Implementing Molecular Logic Gates, Circuits, and Cascades Using DNAzymes

  • Matthew R. Lakin
  • Milan N. Stojanovic
  • Darko Stefanovic
Chapter
Part of the Emergence, Complexity and Computation book series (ECC, volume 23)

Abstract

The programmable nature of DNA chemistry makes it an attractive framework for the implementation of unconventional computing systems. Our early work in this area was among the first to use oligonucleotide-based logic gates to perform computations in a bulk solution. In this chapter we chart the development of this technology over the course of almost 15 years. We review our work on the implementation of DNA-based logic gates and circuits, which we have used to demonstrate digital logic circuits, autonomous game-playing automata, trainable systems and, more recently, decision-making circuits with potential diagnostic applications.

References

  1. 1.
    Adleman, L.M.: Molecular computation of solutions to combinatorial problems. Science 266, 1021–1024 (1994)CrossRefGoogle Scholar
  2. 2.
    Aguirre, S.D., Ali, M.M., Kanda, P., Li, Y.: Detection of bacteria using fluorogenic DNAzymes. J. Vis. Exp. 63, e3961 (2012). doi:10.3791/3961
  3. 3.
    Aguirre, S.D., Ali, M.M., Salena, B.J., Li, Y.: A sensitive DNA enzyme-based fluorescent assay for bacterial detection. Biomolecules 3, 563–577 (2013). doi:10.3390/biom3030563 CrossRefGoogle Scholar
  4. 4.
    Ali, M.M., Aguirre, S.D., Lazim, H., Li, Y.: Fluorogenic DNAzyme probes as bacterial indicators. Angew. Chem. Int. Ed. 50, 3751–3754 (2011)CrossRefGoogle Scholar
  5. 5.
    Ali, M.M., Aguirre, S.D., Mok, W.W.K., Li, Y.: Developing fluorogenic RNA-cleaving DNAzymes for biosensing applications. In: Hartig, J.S., (ed.) Ribozymes, Methods in Molecular Biology, vol. 848, pp. 395–418. Springer, New York (2012)Google Scholar
  6. 6.
    Ali, M.M., Li, Y.: Colorimetric sensing using allosteric DNAzyme-coupled rolling circle amplification and a peptide nucleic acid-organic dye probe. Angew. Chem. Int. Ed. 48, 3512–3515 (2009)CrossRefGoogle Scholar
  7. 7.
    Alon, U.: An Introduction to Systems Biology: Design Principles of Biological Circuits. Chapman & Hall/CRC, Boca Raton (2007)Google Scholar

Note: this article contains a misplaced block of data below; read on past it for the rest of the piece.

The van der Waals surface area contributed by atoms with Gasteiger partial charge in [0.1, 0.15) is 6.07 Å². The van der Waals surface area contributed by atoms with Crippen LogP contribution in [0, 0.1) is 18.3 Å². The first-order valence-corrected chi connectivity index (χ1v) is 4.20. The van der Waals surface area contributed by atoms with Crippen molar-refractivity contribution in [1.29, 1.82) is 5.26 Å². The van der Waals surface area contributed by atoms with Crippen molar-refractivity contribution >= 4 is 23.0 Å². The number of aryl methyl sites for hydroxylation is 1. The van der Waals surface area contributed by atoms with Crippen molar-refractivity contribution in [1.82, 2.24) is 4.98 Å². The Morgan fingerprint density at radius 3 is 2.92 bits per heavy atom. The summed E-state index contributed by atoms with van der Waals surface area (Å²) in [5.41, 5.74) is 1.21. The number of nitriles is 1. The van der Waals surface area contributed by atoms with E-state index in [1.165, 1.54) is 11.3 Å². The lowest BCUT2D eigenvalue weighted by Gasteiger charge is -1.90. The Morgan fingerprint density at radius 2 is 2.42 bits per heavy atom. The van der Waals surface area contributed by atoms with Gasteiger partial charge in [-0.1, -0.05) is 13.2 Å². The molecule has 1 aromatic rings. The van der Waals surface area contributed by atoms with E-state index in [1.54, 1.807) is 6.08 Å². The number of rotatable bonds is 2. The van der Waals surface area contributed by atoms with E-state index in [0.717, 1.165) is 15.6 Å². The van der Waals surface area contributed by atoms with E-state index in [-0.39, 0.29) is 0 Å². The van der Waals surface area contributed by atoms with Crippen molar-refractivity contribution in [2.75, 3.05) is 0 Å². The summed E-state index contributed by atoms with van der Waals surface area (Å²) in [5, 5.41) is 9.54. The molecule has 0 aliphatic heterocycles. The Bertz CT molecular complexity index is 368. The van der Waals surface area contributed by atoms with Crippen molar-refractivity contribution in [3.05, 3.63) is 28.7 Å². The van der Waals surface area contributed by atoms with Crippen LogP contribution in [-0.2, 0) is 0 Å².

8. 8.
    Bennett, C.H.: The thermodynamics of computation–a review. Int. J. Theor. Phys. 21(12), 905–940 (1982)CrossRefGoogle Scholar
  9. 9.
    Bhatt, S., Gething, P.W., Brady, O.J., Messina, J.P., Farlow, A.W., Moyes, C.L., Drake, J.M., Brownstein, J.S., Hoen, A.G., Sankoh, O., Myers, M.F., George, D.B., Jaenisch, T., Wint, G.R.W., Simmons, C.P., Scott, T.W., Farrar, J.J., Hay, S.I.: The global distribution and burden of dengue. Nature 496, 504–507 (2013). doi:10.1038/nature12060 CrossRefGoogle Scholar
  10. 10.
    Bone, S.M., Hasick, N.J., Lima, N.E., Erskine, S.M., Mokany, E., Todd, A.V.: DNA-only cascade: A universal tool for signal amplification, enhancing the detection of target analytes. Anal. Chem. 86(18), 9106–9113 (2014). doi:10.1021/ac501811r CrossRefGoogle Scholar
  11. 11.
    Brandsen, B.M., Velez, T.E., Sachdeva, A., Ibrahim, N.A., Silverman, S.K.: DNA-catalyzed lysine side chain modification. Angew. Chem. Int. Ed. 53(34), 9045–9050 (2014). doi:10.1002/anie.201404622 CrossRefGoogle Scholar
  12. 12.
    Breaker, R.R.: In vitro selection of catalytic polynucleotides. Chem. Rev. 97(2), 371–390 (1997)CrossRefGoogle Scholar
  13. 13.
    Breaker, R.R., Joyce, G.F.: A DNA enzyme with Mg\({}^{2+}\)-dependent RNA phosphoesterase activity. Chem. Biol. 2(10), 655–656 (1995)CrossRefGoogle Scholar
  14. 14.
    Brown III, C.W., Lakin, M.R., Fabry-Wood, A., Horwitz, E.K., Baker, N.A., Stefanovic, D., Graves, S.W.: A unified sensor architecture for isothermal detection of double-stranded DNA, oligonucleotides, and small molecules. ChemBioChem 16, 725–730 (2015). doi:10.1002/cbic.201402615 CrossRefGoogle Scholar
  15. 15.
    Brown III, C.W., Lakin, M.R., Horwitz, E.K., Fanning, M.L., West, H.E., Stefanovic, D., Graves, S.W.: Signal propagation in multi-layer DNAzyme cascades using structured chimeric substrates. Angew. Chem. Int. Ed. 53(28), 7183–7187 (2014). doi:10.1002/anie.201402691 CrossRefGoogle Scholar
  16. 16.
    Brown III, C.W., Lakin, M.R., Stefanovic, D., Graves, S.W.: Catalytic molecular logic devices by DNAzyme displacement. ChemBioChem 15, 950–954 (2014). doi:10.1002/cbic.201400047 CrossRefGoogle Scholar
  17. 17.